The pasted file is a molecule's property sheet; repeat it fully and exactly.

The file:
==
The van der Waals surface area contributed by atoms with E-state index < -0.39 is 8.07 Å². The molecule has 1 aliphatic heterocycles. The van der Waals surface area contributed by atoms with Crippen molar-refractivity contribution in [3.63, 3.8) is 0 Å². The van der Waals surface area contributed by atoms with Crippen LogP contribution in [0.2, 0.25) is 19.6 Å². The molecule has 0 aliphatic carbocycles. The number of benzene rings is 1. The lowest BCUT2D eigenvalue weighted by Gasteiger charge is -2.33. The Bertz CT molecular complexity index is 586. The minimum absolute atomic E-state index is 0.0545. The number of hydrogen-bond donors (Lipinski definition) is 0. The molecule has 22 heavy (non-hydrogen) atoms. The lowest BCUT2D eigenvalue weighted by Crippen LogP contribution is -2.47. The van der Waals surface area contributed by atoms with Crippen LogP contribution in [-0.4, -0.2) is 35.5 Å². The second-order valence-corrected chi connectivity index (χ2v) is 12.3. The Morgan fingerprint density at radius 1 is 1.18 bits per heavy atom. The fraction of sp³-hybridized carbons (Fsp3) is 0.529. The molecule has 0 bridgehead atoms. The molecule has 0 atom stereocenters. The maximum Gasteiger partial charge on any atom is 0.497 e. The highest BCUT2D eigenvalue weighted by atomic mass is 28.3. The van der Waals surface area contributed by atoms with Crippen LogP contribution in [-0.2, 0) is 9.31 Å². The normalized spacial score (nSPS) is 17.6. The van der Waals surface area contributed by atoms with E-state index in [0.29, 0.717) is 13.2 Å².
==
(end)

The van der Waals surface area contributed by atoms with E-state index < -0.39 is 8.07 Å². The molecule has 1 aliphatic heterocycles. The van der Waals surface area contributed by atoms with Crippen molar-refractivity contribution in [3.63, 3.8) is 0 Å². The van der Waals surface area contributed by atoms with Crippen LogP contribution in [0.2, 0.25) is 19.6 Å². The molecule has 0 aliphatic carbocycles. The number of benzene rings is 1. The lowest BCUT2D eigenvalue weighted by Gasteiger charge is -2.33. The Bertz CT molecular complexity index is 586. The minimum absolute atomic E-state index is 0.0545. The number of hydrogen-bond donors (Lipinski definition) is 0. The molecule has 22 heavy (non-hydrogen) atoms. The lowest BCUT2D eigenvalue weighted by Crippen LogP contribution is -2.47. The van der Waals surface area contributed by atoms with Crippen LogP contribution in [-0.4, -0.2) is 35.5 Å². The second-order valence-corrected chi connectivity index (χ2v) is 12.3. The Morgan fingerprint density at radius 1 is 1.18 bits per heavy atom. The fraction of sp³-hybridized carbons (Fsp3) is 0.529. The molecule has 0 bridgehead atoms. The molecule has 0 atom stereocenters. The maximum Gasteiger partial charge on any atom is 0.497 e. The highest BCUT2D eigenvalue weighted by atomic mass is 28.3. The van der Waals surface area contributed by atoms with Crippen LogP contribution in [-0.2, 0) is 9.31 Å². The normalized spacial score (nSPS) is 17.6. The van der Waals surface area contributed by atoms with E-state index in [0.29, 0.717) is 13.2 Å².